Skip Navigation LinksHome > June 01, 2011 - Volume 36 - Issue 13 > Spinal Manipulative Therapy for Chronic Low-Back Pain: An Up...
Spine:
doi: 10.1097/BRS.0b013e3182197fe1
Cochrane Collaboration

Spinal Manipulative Therapy for Chronic Low-Back Pain: An Update of a Cochrane Review

Rubinstein, Sidney M. DC, PhD*; van Middelkoop, Marienke PhD; Assendelft, Willem J.J. MD, PhD; de Boer, Michiel R. PhD§; van Tulder, Maurits W. PhD

Collapse Box

Abstract

Study Design. Systematic review of interventions.

Objective. To assess the effects of spinal manipulative therapy (SMT) for chronic low-back pain.

Summary of Background Data. SMT is one of the many therapies for the treatment of low-back pain, which is a worldwide, extensively practiced intervention.

Methods. Search methods. An experienced librarian searched for randomized controlled trials (RCTs) in multiple databases up to June 2009. Selection criteria. RCTs that examined manipulation or mobilization in adults with chronic low-back pain were included. The primary outcomes were pain, functional status, and perceived recovery. Secondary outcomes were return-to-work and quality of life. Data collection and analysis. Two authors independently conducted the study selection, risk of bias assessment, and data extraction. GRADE was used to assess the quality of the evidence.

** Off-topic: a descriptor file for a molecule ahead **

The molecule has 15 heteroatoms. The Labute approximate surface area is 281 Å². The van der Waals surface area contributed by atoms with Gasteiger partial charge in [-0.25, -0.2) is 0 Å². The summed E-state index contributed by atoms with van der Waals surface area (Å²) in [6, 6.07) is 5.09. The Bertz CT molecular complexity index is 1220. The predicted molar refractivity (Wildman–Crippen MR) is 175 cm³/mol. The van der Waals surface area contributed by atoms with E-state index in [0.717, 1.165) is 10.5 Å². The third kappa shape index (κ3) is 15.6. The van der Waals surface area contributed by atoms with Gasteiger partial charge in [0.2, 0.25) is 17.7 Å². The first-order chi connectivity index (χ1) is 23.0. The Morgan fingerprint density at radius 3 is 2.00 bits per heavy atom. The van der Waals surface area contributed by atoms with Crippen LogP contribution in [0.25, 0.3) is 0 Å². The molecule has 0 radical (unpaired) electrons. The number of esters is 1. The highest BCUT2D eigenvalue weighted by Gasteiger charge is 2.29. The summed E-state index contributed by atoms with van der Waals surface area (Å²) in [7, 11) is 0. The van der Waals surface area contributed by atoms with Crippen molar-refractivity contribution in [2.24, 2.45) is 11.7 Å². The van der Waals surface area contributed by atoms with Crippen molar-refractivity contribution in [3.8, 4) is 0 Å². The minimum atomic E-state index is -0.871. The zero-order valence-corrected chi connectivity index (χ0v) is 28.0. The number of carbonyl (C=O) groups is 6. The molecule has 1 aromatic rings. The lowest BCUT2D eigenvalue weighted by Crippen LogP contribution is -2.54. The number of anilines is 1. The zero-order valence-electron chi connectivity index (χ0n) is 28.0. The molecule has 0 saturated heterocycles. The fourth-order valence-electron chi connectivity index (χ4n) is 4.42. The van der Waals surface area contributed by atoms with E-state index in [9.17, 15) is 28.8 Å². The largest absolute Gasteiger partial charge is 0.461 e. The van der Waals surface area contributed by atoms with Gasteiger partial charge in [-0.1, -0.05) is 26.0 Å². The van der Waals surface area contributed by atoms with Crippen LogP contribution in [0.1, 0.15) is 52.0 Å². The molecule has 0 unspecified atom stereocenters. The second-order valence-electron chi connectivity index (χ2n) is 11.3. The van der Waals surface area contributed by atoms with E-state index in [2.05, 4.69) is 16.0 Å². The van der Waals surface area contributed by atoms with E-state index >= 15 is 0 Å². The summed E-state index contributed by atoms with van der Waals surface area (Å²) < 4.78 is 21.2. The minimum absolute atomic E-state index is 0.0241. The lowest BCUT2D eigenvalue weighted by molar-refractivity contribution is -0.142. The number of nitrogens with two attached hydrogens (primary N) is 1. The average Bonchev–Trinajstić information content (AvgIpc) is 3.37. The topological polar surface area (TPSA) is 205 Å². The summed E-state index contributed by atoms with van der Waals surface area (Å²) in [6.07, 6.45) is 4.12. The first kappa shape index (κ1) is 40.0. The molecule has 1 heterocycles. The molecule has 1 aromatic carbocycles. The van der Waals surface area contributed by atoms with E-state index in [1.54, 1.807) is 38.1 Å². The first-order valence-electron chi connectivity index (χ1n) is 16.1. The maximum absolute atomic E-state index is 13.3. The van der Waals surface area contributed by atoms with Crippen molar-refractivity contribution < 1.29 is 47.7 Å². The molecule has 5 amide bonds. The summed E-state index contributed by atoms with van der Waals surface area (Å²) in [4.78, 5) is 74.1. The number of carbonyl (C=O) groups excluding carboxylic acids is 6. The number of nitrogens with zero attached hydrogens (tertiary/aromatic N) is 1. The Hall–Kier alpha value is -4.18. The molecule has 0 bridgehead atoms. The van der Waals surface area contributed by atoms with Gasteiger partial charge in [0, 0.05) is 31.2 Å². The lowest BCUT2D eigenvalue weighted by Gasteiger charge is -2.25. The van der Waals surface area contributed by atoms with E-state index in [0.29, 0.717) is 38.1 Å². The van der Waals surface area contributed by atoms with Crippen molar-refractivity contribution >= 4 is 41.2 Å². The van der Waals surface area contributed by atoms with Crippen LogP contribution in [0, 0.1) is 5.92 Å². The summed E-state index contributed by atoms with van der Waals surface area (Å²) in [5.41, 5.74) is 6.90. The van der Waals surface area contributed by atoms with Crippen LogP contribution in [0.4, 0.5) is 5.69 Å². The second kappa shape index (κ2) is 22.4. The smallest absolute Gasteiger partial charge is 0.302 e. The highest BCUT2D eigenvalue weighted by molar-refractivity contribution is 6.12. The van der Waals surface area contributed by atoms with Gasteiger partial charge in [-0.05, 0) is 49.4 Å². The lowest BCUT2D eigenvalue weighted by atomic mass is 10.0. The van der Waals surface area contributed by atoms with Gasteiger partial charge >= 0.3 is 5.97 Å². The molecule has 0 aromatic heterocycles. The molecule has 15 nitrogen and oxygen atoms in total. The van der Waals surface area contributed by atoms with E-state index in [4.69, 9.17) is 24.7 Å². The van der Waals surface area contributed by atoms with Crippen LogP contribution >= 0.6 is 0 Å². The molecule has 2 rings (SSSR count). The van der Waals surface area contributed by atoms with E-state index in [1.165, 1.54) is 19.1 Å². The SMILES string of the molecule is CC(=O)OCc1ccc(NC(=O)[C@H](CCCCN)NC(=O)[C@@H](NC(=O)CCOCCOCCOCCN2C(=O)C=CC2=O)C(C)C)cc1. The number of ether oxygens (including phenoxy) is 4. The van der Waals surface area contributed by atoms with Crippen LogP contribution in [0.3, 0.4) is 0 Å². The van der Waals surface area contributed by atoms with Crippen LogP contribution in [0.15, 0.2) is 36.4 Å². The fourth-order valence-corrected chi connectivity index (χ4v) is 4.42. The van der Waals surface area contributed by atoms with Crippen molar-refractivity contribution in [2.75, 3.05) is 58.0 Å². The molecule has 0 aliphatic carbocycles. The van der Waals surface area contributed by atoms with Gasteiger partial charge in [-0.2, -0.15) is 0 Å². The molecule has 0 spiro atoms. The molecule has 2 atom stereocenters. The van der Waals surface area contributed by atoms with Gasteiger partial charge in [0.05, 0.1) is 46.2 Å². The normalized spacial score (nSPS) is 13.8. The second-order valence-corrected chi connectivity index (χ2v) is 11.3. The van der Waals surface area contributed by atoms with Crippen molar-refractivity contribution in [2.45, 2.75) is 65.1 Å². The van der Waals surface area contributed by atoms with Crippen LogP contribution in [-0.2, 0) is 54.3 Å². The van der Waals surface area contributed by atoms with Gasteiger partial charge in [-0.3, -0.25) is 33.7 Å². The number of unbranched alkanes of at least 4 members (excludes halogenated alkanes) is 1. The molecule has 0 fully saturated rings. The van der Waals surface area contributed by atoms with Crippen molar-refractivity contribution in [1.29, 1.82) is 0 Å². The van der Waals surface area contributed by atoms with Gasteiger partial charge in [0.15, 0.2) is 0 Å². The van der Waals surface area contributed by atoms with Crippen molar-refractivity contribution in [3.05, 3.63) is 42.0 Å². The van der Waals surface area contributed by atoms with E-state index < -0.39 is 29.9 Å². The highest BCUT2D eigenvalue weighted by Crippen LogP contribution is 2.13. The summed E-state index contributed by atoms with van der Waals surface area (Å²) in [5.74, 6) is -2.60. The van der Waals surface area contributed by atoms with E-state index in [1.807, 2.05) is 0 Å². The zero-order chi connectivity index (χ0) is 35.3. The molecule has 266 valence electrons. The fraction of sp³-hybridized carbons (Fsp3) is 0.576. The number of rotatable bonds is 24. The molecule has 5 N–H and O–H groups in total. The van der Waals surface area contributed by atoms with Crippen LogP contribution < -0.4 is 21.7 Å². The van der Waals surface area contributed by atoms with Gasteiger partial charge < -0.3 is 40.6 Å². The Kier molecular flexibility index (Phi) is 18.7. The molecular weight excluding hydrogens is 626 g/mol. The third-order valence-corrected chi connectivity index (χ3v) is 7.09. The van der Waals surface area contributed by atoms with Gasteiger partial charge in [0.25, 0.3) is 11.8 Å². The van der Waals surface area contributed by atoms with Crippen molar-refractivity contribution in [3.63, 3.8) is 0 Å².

Results. We included 26 RCTs (total participants = 6070), 9 of which had a low risk of bias. Approximately two-thirds of the included studies (N = 18) were not evaluated in the previous review. There is a high-quality evidence that SMT has a small, significant, but not clinically relevant, short-term effect on pain relief (mean difference −4.16, 95% confidence interval −6.97 to −1.36) and functional status (standardized mean difference −0.22, 95% confidence interval −0.36 to −0.07) in comparison with other interventions. There is varying quality of evidence that SMT has a significant short-term effect on pain relief and functional status when added to another intervention. There is a very low-quality evidence that SMT is not more effective than inert interventions or sham SMT for short-term pain relief or functional status. Data were particularly sparse for recovery, return-to-work, quality of life, and costs of care. No serious complications were observed with SMT.

Conclusions. High-quality evidence suggests that there is no clinically relevant difference between SMT and other interventions for reducing pain and improving function in patients with chronic low-back pain. Determining cost-effectiveness of care has high priority.

© 2011 Lippincott Williams & Wilkins, Inc.

Follow Us!

  

Login

Search for Similar Articles
You may search for similar articles that contain these same keywords or you may modify the keyword list to augment your search.